Review of December Events
December Section Meeting “Audio and Computer music in the Present Age“: (Review by Charles Gervasi) Greg Taylor’s talk was called “Campfires Seen from Orbit” because it approached the subject from a philosophical view of how electronic music fits into music over human history. When Max, an early music creation software, started 36 years ago, it required a whole room of computing equipment to run. Now it runs easily on a laptop, making modern musicians think of a laptop as an essential musical instrument. New technology tends to affect music in unforeseen ways. Originally someone put a microphone on a guitar to make it louder. Imperfections like clipping or feedback became part of music and became more important than the original purpose of adding a mic. There is a modern type of music called Congotronics that uses older electronics repurposed playing traditional music from the Congo in completely new ways.
Taylor talks about the broad question in technology of “what’s the next big thing?” As engineers we want to know because have an interest in cutting-edge technology and there’s potential for great wealth. Taylor says the question is based on a false premise of a linear progression of technology. There is no “next big thing”. We have access to things down “the long tail”, not vetted by gatekeepers, and not geo-local. The talk touched on chaos theory of “attractors”. Starting with the phonograph, music has been getting easier and cheaper to record and transmit, making it seem natural for music to be free. The perception of the cost of music is affected by the cost of the media. Every new development in music technology influences music in unpredictable ways.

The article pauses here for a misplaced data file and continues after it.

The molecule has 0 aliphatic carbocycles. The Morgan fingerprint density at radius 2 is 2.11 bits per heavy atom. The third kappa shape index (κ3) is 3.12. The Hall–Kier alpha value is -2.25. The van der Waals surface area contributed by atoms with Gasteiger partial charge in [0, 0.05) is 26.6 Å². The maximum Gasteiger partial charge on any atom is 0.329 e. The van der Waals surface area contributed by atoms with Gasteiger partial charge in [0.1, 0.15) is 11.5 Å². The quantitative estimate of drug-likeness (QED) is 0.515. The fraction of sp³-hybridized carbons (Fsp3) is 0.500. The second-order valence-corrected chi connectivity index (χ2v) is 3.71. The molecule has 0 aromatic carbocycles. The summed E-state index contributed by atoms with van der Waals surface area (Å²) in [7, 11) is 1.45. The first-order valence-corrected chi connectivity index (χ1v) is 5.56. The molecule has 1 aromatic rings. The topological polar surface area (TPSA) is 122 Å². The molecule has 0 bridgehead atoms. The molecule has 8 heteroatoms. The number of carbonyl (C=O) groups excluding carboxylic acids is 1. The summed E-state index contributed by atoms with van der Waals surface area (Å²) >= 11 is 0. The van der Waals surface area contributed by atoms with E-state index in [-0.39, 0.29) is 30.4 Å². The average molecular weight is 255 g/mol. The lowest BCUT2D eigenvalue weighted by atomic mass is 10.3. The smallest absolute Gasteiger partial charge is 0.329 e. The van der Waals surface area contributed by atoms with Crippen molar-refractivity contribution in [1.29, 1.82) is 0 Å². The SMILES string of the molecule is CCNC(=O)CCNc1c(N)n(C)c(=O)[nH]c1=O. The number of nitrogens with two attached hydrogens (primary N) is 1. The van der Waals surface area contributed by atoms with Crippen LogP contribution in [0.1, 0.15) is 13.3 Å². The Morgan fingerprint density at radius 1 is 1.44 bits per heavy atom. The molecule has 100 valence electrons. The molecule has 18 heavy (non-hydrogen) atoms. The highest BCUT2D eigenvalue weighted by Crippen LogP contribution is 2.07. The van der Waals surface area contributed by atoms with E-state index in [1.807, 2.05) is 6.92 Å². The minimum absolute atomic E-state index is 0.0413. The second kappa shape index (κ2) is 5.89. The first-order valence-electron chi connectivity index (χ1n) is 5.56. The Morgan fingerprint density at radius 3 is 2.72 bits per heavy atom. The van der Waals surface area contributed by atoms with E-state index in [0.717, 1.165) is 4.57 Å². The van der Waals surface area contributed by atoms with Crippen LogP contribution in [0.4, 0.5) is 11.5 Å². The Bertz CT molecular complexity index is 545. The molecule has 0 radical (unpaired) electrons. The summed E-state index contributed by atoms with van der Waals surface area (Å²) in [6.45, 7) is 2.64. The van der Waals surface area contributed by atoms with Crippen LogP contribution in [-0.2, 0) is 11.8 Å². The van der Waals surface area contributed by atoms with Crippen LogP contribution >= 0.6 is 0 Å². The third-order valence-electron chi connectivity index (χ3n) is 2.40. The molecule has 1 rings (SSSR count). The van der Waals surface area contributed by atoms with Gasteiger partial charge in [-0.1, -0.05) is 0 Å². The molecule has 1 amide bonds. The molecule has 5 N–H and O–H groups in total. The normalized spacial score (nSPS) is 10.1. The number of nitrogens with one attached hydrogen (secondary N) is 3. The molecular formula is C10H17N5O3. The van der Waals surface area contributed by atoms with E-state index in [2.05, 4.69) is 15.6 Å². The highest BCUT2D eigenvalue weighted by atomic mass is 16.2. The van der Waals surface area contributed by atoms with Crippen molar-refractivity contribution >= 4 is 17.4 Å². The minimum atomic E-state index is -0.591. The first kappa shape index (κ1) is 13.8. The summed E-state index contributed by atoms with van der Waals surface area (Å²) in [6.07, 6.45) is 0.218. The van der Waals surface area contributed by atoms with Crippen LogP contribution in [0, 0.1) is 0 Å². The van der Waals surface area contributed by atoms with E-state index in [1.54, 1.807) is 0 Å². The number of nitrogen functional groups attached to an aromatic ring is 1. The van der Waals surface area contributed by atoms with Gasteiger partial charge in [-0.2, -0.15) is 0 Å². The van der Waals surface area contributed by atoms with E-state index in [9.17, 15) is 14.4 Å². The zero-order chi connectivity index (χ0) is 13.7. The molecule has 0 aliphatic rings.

There are countless new pieces of musical hardware and software people are creating and sharing on the Internet. Taylor showed us an example of a keyboard with lights that is really nothing more than an I/O device for a computer that lends itself to music. There are musical instruments that run entirely on a tablet computer. In one example, the musician can drag things around on the screen to change the nature of the sound. In the past musical communities formed to develop music. They admitted or rejected people based on certain aesthetic judgments and biases of the members. These musical communities have gone online. They serve the same purpose as musical communities throughout human history except everyone can join regardless of initial judgments of members, opening music to people who in the past would have not been part of a community. This will affect music in unknown and exciting ways.
Photo: Greg Taylor’s Section Meeting Talk: “Campfires Seen from Orbit: Audio and Computer Music in the Current Age”